Finally, on July 10, 1995, the SLORC released Suu Kyi from house arrest.

In our meeting with Suu Kyi, she was emphatic that she would cooperate and work with the SLORC even if the SLORC had been the instrument of oppression and persecution. In cooperating and working with the SLORC, Suu Kyi laid down 4 conditions:

First, there must be openness in their dealings. In other words, she did not want deals under the table or in secrecy; any dealing should be out in the open with the people fully informed.

Second, there must be mutual respect – in their talks, she will not interfere in the choice of the SLORC representatives as the SLORC should not meddle with the NLD’s choice of their representative.

In any meeting with the SLORC, the decision of the NLD is to be represented jointly by the chairman who is Aung Schwe, and the General who is Suu Kyi. She said that mutual respect dictates that the SLORC should respect the representatives designated by her party in any talks.

Third, the NLD is willing to cooperate and work with the SLORC and the army for the nation’s interest and well-being.

Fourth, the National Assembly must be convened. In 1990, when elections were held for the National Assembly, out of about 400 seats the National League for Democracy of Suu Kyi won more than 300 seats or at least 82 percent of total members.

Even now, whenever there is national meeting or convention, which cannot be held without prior consent by the SLORC, at least 200 of the NLD elected members still attend. They come to the meeting on their own, walking from as far as the north from the hills without any financial assistance from the Party.

When we asked her if she believes her Party can win if there is another election, she expressed confidence her Party would win by an even bigger margin. She said she had no doubts they would be returned to power if elections are held.

When we asked her if she was prepared to govern because winning an election is one thing but governing is another, she said, “Yes, because many of the members elected to the National Assembly, more than 300 of the 400 can form a government right away.” She said, “In forming a government, we would give preference to those who stayed and remained with us on Burmese soil during the struggle.”

We also asked her about the renaming Burma to Myanmar. She said, “We have no objection to renaming Burma to Myanmar but this must be decided in a referendum. Changing the name of the country cannot be done by a cabal of generals. The Burmese people should decide whether they want to change the name of their country to Myanmar or retain the name Burma.”

We asked her about the future role of the Army, and she said she is willing to work with the military as she feels that the Army should be part of any Burmese administration. In fact, she said, “because the Father of the Burmese Army is my father, I have a special affinity to the soldiers.”

It is time that real talks begin between the democratic forces and the members of the SLORC. Even before the region’s economic turmoil, the downturn in the country’s economy had already caused misery and suffering to the Burmese. Economic growth was then expected to slow down to less than five percent.

Inflation was running at about 27 percent, foreign exchange had dropped alarmingly to about less than 200 million kyats, exports has fallen by 15 percent while imports had risen nearly 7 percent.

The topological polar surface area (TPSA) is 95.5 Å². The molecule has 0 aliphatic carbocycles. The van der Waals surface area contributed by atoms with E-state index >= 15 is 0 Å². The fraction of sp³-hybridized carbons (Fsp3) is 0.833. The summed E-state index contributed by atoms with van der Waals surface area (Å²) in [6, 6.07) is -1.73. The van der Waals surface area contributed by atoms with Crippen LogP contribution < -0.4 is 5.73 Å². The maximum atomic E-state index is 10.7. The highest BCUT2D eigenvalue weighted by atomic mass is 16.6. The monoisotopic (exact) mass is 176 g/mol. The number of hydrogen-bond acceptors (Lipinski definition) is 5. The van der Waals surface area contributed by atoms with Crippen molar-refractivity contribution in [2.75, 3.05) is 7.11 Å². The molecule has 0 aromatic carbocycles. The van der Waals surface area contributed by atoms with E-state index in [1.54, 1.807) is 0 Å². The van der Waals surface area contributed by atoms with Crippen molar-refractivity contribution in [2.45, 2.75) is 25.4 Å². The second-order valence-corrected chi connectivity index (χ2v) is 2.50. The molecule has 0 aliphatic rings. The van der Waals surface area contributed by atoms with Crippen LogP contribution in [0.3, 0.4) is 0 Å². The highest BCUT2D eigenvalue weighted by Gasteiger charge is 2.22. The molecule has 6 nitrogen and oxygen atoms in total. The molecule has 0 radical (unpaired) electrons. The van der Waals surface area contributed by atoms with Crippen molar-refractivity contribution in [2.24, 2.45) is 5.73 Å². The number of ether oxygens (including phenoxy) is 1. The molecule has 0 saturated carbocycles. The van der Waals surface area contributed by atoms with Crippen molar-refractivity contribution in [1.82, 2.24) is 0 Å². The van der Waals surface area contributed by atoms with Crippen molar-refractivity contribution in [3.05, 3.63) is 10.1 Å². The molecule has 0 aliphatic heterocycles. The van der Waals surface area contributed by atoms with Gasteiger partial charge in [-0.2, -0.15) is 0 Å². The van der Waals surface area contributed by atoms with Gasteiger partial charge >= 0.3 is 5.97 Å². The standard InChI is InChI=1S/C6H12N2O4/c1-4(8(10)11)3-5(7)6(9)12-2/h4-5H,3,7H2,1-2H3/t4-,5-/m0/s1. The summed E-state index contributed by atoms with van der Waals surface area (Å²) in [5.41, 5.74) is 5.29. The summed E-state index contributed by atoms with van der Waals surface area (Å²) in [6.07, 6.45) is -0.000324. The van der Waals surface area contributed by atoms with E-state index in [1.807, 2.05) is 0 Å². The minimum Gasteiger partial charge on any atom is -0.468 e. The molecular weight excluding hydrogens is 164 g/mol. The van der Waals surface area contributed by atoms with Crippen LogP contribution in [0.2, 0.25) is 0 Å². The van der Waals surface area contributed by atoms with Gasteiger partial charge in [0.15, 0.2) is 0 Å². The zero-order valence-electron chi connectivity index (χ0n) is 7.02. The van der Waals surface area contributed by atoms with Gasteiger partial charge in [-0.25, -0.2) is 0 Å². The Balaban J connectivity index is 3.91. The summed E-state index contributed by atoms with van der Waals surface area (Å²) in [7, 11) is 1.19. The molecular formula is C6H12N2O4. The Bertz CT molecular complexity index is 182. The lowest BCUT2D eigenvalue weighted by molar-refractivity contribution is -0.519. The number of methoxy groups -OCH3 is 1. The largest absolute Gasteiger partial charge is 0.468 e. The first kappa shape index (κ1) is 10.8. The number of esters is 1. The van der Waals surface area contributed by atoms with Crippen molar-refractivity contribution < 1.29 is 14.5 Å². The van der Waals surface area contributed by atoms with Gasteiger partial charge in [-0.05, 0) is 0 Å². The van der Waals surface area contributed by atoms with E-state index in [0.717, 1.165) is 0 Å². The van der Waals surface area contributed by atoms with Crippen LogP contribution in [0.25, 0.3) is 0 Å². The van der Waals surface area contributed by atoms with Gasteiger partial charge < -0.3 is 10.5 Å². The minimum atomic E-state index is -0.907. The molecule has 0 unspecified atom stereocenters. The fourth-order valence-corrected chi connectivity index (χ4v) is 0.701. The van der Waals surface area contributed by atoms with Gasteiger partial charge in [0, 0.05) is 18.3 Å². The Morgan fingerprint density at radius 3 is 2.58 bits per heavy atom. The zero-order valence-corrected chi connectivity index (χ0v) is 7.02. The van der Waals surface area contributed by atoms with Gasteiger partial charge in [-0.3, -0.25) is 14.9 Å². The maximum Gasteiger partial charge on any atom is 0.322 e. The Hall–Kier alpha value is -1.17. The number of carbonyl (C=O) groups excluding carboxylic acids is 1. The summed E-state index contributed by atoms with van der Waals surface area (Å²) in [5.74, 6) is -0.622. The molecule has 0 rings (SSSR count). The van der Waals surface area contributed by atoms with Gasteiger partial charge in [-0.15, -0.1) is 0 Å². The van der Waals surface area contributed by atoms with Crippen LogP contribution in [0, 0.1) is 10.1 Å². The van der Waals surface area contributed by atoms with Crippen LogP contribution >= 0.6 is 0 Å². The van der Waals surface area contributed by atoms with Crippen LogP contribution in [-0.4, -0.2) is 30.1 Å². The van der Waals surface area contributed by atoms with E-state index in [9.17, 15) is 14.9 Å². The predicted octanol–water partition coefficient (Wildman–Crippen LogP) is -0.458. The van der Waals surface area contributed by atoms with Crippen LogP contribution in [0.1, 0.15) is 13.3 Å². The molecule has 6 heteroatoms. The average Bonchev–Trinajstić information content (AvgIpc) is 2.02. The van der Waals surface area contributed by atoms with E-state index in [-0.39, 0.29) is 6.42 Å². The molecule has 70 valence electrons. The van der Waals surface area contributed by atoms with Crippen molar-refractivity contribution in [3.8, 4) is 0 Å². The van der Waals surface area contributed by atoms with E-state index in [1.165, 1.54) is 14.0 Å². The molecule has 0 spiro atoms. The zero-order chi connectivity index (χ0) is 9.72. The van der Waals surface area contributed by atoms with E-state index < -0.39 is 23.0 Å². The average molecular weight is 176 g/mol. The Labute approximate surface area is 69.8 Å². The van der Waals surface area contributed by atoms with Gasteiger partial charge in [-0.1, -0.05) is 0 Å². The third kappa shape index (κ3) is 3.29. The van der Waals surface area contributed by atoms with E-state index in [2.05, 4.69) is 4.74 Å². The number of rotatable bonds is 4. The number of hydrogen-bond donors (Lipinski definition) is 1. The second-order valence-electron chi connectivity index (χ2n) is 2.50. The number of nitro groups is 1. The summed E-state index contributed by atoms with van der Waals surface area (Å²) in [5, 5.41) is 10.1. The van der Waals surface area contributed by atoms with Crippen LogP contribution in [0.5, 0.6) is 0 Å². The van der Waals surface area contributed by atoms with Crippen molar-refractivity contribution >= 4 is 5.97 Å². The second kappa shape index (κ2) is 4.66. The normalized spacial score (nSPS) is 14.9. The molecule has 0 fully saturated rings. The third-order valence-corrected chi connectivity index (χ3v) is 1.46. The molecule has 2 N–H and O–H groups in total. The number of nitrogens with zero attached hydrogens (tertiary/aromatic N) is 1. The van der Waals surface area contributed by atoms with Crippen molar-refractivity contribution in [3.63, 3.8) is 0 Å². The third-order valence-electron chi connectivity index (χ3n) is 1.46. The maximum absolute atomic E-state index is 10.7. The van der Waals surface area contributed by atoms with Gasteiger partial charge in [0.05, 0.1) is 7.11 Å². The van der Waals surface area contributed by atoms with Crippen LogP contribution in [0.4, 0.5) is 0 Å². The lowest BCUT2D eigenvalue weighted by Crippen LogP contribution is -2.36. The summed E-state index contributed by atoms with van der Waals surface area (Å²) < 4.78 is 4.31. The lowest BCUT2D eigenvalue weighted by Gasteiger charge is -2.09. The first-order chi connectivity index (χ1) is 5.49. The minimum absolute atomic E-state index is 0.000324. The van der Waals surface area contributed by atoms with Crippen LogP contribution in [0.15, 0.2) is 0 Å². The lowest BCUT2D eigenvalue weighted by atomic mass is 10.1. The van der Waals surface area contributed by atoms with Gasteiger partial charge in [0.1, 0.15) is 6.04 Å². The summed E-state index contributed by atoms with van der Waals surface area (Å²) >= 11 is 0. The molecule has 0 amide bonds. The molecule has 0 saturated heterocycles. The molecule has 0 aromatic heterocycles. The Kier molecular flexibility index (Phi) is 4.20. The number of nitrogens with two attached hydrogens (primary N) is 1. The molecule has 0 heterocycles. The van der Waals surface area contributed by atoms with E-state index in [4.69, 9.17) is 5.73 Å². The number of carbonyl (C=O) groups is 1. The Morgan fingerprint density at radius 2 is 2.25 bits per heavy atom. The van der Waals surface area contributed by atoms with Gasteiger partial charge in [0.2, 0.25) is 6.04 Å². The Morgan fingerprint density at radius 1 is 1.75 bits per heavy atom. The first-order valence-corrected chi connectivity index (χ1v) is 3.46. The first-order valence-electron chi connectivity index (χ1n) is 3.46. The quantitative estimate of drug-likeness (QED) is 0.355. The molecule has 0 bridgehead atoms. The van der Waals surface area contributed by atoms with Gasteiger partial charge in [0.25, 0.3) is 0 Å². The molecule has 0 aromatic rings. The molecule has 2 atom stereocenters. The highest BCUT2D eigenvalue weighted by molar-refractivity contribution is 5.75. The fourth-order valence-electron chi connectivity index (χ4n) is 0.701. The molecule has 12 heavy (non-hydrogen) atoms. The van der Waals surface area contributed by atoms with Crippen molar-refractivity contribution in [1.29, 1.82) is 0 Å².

In our meeting with Suu Kyi, she told us one of the hardest hit by inflation and the harsh life were members of the Armed Forces. The lower ranks of the military were earning about 1,000 kyats then when the minimum for decent living is at 5,000 kyats.

In the meetings with the ASEAN countries and with the United Nations, the following should be seriously addressed:

First, the safety and security of Suu Kyi (must be ensured) because she has been under assassination threats and we do not want her to suffer the fate of Ninoy Aquino.

Second, she must be allowed freedom to move. There should be no restriction to peaceful assembly and visits to any part of the country. But as of now, her residence is under military restriction and she has to ask permission to leave.

Third, the National Assembly should be convened. As Suu Kyi said, “If convened, we do not demand that the National Assembly serves its full term. As long as the National Assembly is convened, we are willing to negotiate its duration.”

Fourth, a free, untrammeled and peaceful election should be held immediately after the dissolution of the Assembly.

In spite of all travails and tribulations, Suu Kyi remains upbeat as she looks to the future with hopes undimmed. As she told us, “After all, I can outlast all of them.” (She is 53 years old, much younger than most of the SLORC members).

In a recent speech, Suu Kyi expressed this sanguine outlook:

“How wonderful it is. It is no simple matter to decide who are the more fortunate. Those to whom life gives all or those who have to give all to life? A fulfilled life is not necessarily one constructed strictly in accordance with one’s own blueprint. It can be a glorious collage of materials that have come unexpectedly to hand.

“How wonderful it is that we do not know what tomorrow will bring.”

To Suu Kyi, in the not too distant future, inevitably Burma will join the ranks of the free world.

As Burma struggles to claim her rightful place in the sun we join hands with Suu Kyi in her vision of a free, just and democratic Burma.

This year, on the 50th anniversary of Burmese independence, we take the opportunity to wish Suu Kyi and her people hail and godspeed.